That Friday, as Annie says goodbye to her father, she tells him she has a bad feeling about this departure. Her premonition is that the goodbye isn’t temporary. It is really forever.

Two days later, Annie, her mother, and siblings attend church for Easter Sunday services.

She relates, “Only when we were leaving the building did the absence of our men strike me. The church was full of women and children. I could count on one hand the number of men with their families.”

Annie never sees her beloved hyrig again.

What Annie doesn’t know is that armed Turks escort the re-conscripted, unarmed Armenian labor battalions some distance from their towns of origin and summarily ‘deport’ their laborers permanently that spring of 1915, leaving the remaining Armenian population of women, children, and elderly defenseless.


Choices

North American teens often have more choices in life than they can reasonably handle–given their rather short exposure to being on the face of the earth. Most of the time, they can freely choose hair styles and color. Imagine my shock the day I discovered one blond niece with pink-tipped hair or the afternoon I realized the black hair of a  normally blond nephew was courtesy of the efforts of his younger brother. Then freedom of choice in body-jewelry and baggy or holey jeans must be tolerated or approved somehow. Choices in friends and daily habits come next. North American teens’ choices seem to be endless.

I often wonder what a North American teenager would do if he or she were transported by a time machine back to the days of the Ottoman Turks. Girls in particular would be scandalized by what they would experience.

From childhood, a Turkish girl would be kept at home. She would likely be denied an education. The women in the household would train the girl in the keeping of the home, in cooking to please her father and brothers, and in the performing the daily washing and prayer rituals expected of the followers of Islam. A Turkish girl would be allowed to go to two places–the hammam or the local bathhouse at specified times, and the mesjid or local mosque on some Fridays. Whenever she left her home or whenever any men or boys came into her home, she had to cover herself completely. By the time, the girl reached the age of twelve or so, she was considered marriageable and often had to cover her face as well.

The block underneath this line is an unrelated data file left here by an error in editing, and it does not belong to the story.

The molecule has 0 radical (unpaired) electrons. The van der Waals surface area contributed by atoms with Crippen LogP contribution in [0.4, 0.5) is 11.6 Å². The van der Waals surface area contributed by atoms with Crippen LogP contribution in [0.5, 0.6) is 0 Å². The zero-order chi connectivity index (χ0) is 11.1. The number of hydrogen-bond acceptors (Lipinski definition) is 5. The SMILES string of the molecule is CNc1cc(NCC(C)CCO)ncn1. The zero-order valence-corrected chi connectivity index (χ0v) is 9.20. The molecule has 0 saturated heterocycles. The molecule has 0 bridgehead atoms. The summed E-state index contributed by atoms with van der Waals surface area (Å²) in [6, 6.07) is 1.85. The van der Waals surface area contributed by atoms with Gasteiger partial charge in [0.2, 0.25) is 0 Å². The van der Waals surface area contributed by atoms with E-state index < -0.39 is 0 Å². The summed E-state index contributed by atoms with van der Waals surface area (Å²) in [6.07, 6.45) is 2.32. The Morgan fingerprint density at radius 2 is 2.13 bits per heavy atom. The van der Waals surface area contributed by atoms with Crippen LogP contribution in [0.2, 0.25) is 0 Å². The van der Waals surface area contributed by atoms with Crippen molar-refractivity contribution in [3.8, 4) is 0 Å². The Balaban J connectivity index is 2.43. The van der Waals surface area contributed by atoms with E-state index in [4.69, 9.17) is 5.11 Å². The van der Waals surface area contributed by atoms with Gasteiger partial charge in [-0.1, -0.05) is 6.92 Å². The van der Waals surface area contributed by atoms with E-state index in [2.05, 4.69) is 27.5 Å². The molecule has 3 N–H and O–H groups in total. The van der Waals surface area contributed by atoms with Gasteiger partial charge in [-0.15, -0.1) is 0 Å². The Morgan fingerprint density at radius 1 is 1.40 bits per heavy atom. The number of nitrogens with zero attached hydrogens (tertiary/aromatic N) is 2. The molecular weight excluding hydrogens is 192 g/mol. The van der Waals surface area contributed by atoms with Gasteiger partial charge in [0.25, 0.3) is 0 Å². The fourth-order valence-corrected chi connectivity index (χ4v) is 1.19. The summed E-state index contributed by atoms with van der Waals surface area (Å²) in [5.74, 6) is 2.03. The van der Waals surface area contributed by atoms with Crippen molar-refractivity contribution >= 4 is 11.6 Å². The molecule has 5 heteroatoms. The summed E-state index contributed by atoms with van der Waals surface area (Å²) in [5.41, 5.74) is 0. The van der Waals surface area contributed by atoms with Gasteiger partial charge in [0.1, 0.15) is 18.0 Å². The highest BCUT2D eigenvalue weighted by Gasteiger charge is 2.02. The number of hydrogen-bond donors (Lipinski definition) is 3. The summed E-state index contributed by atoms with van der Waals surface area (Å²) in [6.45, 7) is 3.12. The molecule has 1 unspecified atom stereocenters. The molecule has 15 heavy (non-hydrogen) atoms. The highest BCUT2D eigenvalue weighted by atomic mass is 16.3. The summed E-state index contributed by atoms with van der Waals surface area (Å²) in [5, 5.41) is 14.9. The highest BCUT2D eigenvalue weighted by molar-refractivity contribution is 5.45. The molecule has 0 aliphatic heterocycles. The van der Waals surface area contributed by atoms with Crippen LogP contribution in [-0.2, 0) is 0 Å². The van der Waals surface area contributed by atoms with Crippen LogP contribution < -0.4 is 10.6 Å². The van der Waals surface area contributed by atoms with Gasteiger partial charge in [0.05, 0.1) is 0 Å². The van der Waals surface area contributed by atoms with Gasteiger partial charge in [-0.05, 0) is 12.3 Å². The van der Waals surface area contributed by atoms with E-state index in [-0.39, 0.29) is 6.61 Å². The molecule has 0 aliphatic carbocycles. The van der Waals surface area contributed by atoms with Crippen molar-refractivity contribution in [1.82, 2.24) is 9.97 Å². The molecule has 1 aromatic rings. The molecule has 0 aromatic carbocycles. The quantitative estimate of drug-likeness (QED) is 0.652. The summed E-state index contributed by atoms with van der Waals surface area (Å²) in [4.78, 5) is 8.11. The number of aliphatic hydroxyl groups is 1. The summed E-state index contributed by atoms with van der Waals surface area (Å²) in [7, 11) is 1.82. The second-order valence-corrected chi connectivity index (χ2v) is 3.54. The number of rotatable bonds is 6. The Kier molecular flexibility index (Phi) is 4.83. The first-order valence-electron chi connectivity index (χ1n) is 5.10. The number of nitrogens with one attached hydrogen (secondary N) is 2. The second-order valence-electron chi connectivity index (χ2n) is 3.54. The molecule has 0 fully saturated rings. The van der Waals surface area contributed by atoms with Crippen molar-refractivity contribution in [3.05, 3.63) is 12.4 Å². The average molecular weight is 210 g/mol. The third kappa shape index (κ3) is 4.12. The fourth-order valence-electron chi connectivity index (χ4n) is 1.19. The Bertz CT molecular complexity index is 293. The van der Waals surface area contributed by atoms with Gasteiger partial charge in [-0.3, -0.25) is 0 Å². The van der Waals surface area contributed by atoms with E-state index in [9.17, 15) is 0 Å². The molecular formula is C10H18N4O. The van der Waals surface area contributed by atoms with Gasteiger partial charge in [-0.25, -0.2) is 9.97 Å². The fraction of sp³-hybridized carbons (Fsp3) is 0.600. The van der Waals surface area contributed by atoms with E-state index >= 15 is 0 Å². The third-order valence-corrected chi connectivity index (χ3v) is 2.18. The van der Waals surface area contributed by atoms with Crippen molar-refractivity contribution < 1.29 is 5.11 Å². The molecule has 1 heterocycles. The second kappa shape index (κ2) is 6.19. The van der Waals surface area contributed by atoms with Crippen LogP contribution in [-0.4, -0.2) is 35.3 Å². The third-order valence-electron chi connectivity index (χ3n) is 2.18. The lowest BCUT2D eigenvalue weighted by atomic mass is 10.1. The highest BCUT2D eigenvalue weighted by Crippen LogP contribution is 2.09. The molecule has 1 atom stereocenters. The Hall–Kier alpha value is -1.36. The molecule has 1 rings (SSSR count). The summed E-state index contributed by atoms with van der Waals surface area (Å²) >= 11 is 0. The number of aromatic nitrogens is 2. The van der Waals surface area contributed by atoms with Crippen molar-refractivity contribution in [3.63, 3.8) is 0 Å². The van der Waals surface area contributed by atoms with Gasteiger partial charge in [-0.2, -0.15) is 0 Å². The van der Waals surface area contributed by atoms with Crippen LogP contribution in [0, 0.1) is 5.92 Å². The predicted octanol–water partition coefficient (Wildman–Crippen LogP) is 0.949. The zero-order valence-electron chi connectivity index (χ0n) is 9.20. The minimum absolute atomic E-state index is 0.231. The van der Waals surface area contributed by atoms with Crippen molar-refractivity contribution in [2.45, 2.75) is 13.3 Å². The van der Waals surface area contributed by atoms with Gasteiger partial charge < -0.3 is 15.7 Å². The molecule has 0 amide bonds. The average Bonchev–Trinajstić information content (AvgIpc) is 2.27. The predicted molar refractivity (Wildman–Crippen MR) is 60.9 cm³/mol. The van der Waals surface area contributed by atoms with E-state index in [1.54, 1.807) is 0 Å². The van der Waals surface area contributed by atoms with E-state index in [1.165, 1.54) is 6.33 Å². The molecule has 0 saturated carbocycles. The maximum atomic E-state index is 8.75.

So one day, a matronly visitor shows up at the girl’s home. The girl’s mother understands the significance of the visit and hustles her daughter off to change into her finest clothes. When the girl and the household’s most elaborate tea service are ready, the girl must enter the sitting room and, with downcast eyes, serve tea to the visitor. While the visitor sips her tea, she examines the girl from head to toe. When the visitor puts her cup back, the girl must quietly withdraw.

After the matronly visitor leaves, the girl and her mother wait to see if the visitor has chosen the girl as a bride for the visitor’s son. If the girl isn’t chosen, she and her mother wait for another such visitor. If the visitor does choose the girl, the girl’s mother checks into “the prospects of the potential groom.” When the criteria of both mothers have been met, the girl’s father and brothers make the arrangements for the wedding contract, dowry amount, ceremony, etc.